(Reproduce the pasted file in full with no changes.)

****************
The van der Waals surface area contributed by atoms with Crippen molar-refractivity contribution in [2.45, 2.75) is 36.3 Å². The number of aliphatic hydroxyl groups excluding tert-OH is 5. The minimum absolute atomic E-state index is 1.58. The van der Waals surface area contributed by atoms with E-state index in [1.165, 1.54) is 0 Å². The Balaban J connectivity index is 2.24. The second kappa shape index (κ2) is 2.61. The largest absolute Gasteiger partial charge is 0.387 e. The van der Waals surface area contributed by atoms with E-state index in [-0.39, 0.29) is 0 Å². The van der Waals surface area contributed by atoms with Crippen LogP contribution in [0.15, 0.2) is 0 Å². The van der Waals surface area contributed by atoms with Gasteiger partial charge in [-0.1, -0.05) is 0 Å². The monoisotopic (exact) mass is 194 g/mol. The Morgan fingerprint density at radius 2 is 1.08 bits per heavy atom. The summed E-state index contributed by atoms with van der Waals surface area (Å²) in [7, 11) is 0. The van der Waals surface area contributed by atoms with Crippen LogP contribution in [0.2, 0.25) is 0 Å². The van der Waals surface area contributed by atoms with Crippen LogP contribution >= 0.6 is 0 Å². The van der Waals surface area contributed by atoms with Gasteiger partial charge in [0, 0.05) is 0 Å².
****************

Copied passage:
The van der Waals surface area contributed by atoms with Crippen molar-refractivity contribution in [2.45, 2.75) is 36.3 Å². The number of aliphatic hydroxyl groups excluding tert-OH is 5. The minimum absolute atomic E-state index is 1.58. The van der Waals surface area contributed by atoms with E-state index in [1.165, 1.54) is 0 Å². The Balaban J connectivity index is 2.24. The second kappa shape index (κ2) is 2.61. The largest absolute Gasteiger partial charge is 0.387 e. The van der Waals surface area contributed by atoms with E-state index in [-0.39, 0.29) is 0 Å². The van der Waals surface area contributed by atoms with Crippen LogP contribution in [0.15, 0.2) is 0 Å². The van der Waals surface area contributed by atoms with Gasteiger partial charge in [-0.1, -0.05) is 0 Å². The monoisotopic (exact) mass is 194 g/mol. The Morgan fingerprint density at radius 2 is 1.08 bits per heavy atom. The summed E-state index contributed by atoms with van der Waals surface area (Å²) in [7, 11) is 0. The van der Waals surface area contributed by atoms with Crippen LogP contribution in [0.2, 0.25) is 0 Å². The van der Waals surface area contributed by atoms with Crippen LogP contribution >= 0.6 is 0 Å². The van der Waals surface area contributed by atoms with Gasteiger partial charge in [0, 0.05) is 0 Å².